[13.] Wright CM, Parker L, Lamont D, Craft AW. Implications of childhood obesity for adult health: Findings from thousand Families cohort study. BMJ 2001;323:1280-4.

[14.] Ghonge S, Adhav PS, Landge J, Thakor N. Prevalence of obesity and overweight among school children of Pune city, Maharashtra, India: A cross sectional study. Int J Res Med Sci 2015;3:3599-603.

[15.] Raj M, Kumar K. Obesity in children and adolescents. Rev Artic Ind J Med Res 2010;132:598-607.

[16.] Shanmugam K, Ravishankar SL, Kannappan S, Chacko TV. Prevalence of overweight and obesity among children aged 5-15 years in a rural school in Coimbatore. Int J Med Sci Public Health 2016;5:2186-9.

[17.] Khadilkar VV, Khadilkar AV, Borade AB, Chiplonkar SA. Body mass index cut-offs for screening for childhood overweight and obesity in Indian children. Indian Pediatr 2012;49:29-34.

[18.] Meharda B, Sharma SK, Singhal G, Kumar LD. Overweight and obesity: A rising problem in India. Int J Commun Med Public Health 2017;4:4548-52.

[19.] Harish BR, Asha B, Mahendra B. A study of prevalence of obesity among high school children of Mandya city using waist circumference. Int J Sci Stud 2014;2:107-10.

[20.] Prasad RV, Bazroy J, Singh Z. Prevalence of overweight and obesity among adolescent students in Pondicherry, South India. Int J Nutr Pharm Neuro Dis 2016;6:72-5.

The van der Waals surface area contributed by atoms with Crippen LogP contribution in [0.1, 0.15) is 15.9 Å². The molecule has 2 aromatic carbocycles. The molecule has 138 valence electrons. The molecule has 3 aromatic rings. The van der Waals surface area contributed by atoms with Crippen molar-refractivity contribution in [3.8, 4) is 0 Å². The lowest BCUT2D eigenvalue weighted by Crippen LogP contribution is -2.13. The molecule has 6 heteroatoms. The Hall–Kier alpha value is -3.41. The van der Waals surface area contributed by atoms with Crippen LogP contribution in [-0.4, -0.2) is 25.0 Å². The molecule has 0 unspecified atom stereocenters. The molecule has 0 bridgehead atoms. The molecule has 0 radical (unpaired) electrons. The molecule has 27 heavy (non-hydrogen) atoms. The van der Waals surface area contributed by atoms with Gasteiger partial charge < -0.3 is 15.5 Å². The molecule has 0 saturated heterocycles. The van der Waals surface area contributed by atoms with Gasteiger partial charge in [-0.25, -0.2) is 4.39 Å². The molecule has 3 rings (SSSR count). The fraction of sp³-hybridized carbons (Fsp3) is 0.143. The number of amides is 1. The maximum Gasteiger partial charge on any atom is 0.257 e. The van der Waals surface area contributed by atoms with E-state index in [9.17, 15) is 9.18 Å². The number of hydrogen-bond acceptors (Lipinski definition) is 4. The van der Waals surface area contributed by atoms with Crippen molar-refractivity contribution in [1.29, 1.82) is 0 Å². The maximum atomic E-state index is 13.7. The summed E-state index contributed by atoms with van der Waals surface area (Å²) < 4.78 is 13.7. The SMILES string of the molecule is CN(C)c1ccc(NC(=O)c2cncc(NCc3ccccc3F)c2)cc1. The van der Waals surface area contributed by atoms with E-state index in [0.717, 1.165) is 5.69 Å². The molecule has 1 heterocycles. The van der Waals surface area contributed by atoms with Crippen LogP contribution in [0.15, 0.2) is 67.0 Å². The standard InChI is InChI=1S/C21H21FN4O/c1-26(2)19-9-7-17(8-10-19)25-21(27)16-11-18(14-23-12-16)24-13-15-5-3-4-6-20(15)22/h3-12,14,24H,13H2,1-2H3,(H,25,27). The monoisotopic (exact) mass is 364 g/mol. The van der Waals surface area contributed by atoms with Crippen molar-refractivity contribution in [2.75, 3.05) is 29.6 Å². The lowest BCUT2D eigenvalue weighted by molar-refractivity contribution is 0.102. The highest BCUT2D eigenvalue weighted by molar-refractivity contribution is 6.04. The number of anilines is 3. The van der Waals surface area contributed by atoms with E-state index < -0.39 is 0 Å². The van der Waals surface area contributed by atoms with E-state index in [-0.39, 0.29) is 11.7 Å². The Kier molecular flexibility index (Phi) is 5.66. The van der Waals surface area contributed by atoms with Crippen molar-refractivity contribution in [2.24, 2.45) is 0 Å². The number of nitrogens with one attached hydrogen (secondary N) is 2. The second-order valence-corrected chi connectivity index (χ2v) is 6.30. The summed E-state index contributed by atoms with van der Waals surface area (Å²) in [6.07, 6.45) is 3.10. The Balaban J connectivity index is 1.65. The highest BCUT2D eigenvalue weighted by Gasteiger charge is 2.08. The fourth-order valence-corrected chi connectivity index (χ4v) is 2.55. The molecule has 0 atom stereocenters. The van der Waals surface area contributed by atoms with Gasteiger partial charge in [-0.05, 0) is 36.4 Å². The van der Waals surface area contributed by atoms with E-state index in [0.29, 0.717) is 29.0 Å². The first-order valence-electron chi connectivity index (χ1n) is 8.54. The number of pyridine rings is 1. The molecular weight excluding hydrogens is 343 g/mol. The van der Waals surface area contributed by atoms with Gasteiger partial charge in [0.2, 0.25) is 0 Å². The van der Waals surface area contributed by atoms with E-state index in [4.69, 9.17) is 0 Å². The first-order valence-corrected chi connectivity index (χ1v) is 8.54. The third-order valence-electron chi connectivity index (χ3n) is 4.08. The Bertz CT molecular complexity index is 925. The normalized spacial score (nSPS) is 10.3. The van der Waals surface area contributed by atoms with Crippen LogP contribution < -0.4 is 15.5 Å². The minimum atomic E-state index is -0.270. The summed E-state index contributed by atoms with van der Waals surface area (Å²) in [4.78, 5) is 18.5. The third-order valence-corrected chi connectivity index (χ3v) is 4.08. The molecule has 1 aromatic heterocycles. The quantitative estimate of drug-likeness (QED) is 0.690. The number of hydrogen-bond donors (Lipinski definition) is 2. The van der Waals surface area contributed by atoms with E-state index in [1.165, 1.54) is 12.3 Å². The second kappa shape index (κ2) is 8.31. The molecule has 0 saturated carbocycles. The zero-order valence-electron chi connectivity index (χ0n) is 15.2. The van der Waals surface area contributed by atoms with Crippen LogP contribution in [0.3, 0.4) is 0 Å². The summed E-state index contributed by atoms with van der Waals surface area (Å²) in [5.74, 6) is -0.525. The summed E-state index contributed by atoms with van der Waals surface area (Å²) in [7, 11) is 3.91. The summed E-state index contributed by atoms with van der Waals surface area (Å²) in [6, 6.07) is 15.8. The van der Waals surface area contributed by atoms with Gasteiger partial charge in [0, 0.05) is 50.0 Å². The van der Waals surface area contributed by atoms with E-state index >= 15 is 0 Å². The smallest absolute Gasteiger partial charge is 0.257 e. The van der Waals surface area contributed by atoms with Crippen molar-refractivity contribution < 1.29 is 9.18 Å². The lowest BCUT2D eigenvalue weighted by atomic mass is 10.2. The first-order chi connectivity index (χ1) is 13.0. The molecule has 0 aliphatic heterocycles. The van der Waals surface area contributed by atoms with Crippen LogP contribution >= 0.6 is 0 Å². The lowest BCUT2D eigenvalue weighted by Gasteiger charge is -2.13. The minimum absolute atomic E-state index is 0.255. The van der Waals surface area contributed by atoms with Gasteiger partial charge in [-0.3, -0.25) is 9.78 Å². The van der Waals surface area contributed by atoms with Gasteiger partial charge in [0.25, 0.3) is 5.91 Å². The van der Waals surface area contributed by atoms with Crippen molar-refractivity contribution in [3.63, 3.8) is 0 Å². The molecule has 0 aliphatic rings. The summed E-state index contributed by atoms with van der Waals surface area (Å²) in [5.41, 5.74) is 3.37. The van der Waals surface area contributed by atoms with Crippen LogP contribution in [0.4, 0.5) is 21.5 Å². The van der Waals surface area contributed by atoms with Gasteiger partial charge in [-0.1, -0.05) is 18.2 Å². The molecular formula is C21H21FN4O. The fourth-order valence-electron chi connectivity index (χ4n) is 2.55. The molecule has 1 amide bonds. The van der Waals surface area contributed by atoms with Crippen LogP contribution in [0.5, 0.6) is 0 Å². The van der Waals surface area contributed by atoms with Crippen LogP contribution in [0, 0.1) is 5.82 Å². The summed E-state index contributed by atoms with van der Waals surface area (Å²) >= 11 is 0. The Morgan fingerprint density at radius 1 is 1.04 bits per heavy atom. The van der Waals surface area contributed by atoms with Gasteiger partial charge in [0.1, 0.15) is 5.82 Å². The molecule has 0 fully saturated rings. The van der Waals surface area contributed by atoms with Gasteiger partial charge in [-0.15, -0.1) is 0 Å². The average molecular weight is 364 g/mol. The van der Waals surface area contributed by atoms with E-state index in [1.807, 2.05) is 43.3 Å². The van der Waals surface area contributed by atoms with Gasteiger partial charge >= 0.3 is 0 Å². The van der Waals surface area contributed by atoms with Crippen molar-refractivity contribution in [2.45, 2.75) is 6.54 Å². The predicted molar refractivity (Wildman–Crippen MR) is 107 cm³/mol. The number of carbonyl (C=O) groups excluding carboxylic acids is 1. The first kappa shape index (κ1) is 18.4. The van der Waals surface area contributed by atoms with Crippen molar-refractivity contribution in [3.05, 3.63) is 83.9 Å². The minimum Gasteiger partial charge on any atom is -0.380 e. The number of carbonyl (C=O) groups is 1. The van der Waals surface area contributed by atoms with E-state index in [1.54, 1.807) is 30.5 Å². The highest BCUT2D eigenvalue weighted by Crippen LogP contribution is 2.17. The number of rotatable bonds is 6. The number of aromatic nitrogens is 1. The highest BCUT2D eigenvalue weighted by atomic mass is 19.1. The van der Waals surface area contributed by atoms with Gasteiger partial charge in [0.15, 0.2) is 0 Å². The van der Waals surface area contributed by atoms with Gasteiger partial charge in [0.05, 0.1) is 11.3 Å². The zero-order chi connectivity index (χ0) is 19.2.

Sheetal Kuldeep Dabade (1), Kuldeep Jagananath Dabade (2)

(1) Department of Physiology, Gulbarga Institute of Medical Sciences, Kalaburagi, Karnataka, India, (2) Department of Community Medicine, Gulbarga Institute of Medical Sciences, Kalaburagi, Karnataka, India

Correspondence to: Kuldeep Jagannath Dabade, E-mail: dr.kuldeepdabade@gmail.com

Received: December 07, 2018; Accepted: January 01, 2019

Source of Support: Nil, Conflict of Interest: None declared.

DOI: 10.5455/njppp.2019.9.1238301012019
Table 1: Age-specific cutoff values for risk of overweight and obesity
corresponding to adult equivalent BMI of 23 and 28 kg/[m.sup.2] at the
age of 18 years for Indian boys and girls

Age in years                             Adult equivalent
                              BMI 23 kg/[m.sup.2]  BMI 28 kg/[m.sup.2]
                              Boys    Girls        Boys     Girls

                          12  19.3    19.4         23.3     23.3
                          13  20      20.2         24.3     24.3
                          14  20.7    20.9         25.1     25.2
                          15  21.3    21.5         25.9     26
[greater than or equal to]16  21.9    22           26.7     26.7

BMI: Body mass index

Table 2: Distribution of study participants according to
sociodemographic characteristics

Variable                        Boys         Girls        Total
                                n=185 (%)    n=175 (%)    n=360 (%)

Age (years)
                            12    3 (1.62)     2 (1.14)     5 (1.39)
                            13   21 (11.35)   19 (10.86)   40 (11.11)
                            14   57 (30.81)   54 (30.86)  111 (30.83)
                            15   64 (34.59)   62 (35.43)  126 (35.00)
  [greater than or equal to]16   40 (21.62)   38 (21.71)   78 (21.67)
Religion
  Hindu                         143 (77.30)  132 (75.43)  275 (76.39)
  Muslim                         31 (16.76)   29 (16.57)   60 (16.67)